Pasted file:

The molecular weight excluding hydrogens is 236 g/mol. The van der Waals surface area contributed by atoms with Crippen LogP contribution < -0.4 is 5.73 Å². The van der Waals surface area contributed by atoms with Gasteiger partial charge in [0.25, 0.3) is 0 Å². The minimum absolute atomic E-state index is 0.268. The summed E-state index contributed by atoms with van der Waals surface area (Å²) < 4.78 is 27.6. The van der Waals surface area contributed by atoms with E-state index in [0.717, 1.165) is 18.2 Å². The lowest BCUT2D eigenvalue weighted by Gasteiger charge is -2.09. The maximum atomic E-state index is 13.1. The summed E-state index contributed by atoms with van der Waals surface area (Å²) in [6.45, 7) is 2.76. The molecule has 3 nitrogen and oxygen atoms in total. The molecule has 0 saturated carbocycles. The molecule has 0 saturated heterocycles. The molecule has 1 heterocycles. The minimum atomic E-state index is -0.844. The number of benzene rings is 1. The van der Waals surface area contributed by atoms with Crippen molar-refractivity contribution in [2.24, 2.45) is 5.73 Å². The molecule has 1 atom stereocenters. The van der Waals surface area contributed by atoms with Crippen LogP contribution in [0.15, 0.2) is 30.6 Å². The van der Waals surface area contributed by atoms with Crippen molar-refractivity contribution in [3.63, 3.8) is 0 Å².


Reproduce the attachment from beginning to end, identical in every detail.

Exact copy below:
The molecular weight excluding hydrogens is 236 g/mol. The van der Waals surface area contributed by atoms with Crippen LogP contribution < -0.4 is 5.73 Å². The van der Waals surface area contributed by atoms with Gasteiger partial charge in [0.25, 0.3) is 0 Å². The minimum absolute atomic E-state index is 0.268. The summed E-state index contributed by atoms with van der Waals surface area (Å²) < 4.78 is 27.6. The van der Waals surface area contributed by atoms with E-state index in [0.717, 1.165) is 18.2 Å². The lowest BCUT2D eigenvalue weighted by Gasteiger charge is -2.09. The maximum atomic E-state index is 13.1. The summed E-state index contributed by atoms with van der Waals surface area (Å²) in [6.45, 7) is 2.76. The molecule has 3 nitrogen and oxygen atoms in total. The molecule has 0 saturated carbocycles. The molecule has 0 saturated heterocycles. The molecule has 1 heterocycles. The minimum atomic E-state index is -0.844. The number of benzene rings is 1. The van der Waals surface area contributed by atoms with Crippen molar-refractivity contribution in [2.24, 2.45) is 5.73 Å². The molecule has 1 atom stereocenters. The van der Waals surface area contributed by atoms with Crippen LogP contribution in [0.15, 0.2) is 30.6 Å². The van der Waals surface area contributed by atoms with Crippen molar-refractivity contribution in [3.63, 3.8) is 0 Å².